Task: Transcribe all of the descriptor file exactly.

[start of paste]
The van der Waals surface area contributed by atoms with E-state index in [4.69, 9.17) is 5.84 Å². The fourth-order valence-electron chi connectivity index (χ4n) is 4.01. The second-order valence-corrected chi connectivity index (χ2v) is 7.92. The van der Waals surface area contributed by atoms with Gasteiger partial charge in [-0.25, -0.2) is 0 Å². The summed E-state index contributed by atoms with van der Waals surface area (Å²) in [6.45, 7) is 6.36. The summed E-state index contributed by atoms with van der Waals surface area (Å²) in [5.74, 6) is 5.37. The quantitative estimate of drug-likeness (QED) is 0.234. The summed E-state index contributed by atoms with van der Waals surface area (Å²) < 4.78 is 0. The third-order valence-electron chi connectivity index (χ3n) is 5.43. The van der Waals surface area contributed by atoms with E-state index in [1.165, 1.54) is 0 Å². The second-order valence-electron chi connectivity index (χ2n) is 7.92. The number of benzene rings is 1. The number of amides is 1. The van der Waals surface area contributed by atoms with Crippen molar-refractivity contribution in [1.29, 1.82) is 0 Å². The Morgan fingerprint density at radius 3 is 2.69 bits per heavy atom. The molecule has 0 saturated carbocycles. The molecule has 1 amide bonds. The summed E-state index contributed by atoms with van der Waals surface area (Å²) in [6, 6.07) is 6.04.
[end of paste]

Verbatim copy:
The van der Waals surface area contributed by atoms with E-state index in [4.69, 9.17) is 5.84 Å². The fourth-order valence-electron chi connectivity index (χ4n) is 4.01. The second-order valence-corrected chi connectivity index (χ2v) is 7.92. The van der Waals surface area contributed by atoms with Gasteiger partial charge in [-0.25, -0.2) is 0 Å². The summed E-state index contributed by atoms with van der Waals surface area (Å²) in [6.45, 7) is 6.36. The summed E-state index contributed by atoms with van der Waals surface area (Å²) in [5.74, 6) is 5.37. The quantitative estimate of drug-likeness (QED) is 0.234. The summed E-state index contributed by atoms with van der Waals surface area (Å²) < 4.78 is 0. The third-order valence-electron chi connectivity index (χ3n) is 5.43. The van der Waals surface area contributed by atoms with E-state index in [1.165, 1.54) is 0 Å². The second-order valence-electron chi connectivity index (χ2n) is 7.92. The number of benzene rings is 1. The number of amides is 1. The van der Waals surface area contributed by atoms with Crippen molar-refractivity contribution in [1.29, 1.82) is 0 Å². The Morgan fingerprint density at radius 3 is 2.69 bits per heavy atom. The molecule has 0 saturated carbocycles. The molecule has 1 amide bonds. The summed E-state index contributed by atoms with van der Waals surface area (Å²) in [6, 6.07) is 6.04.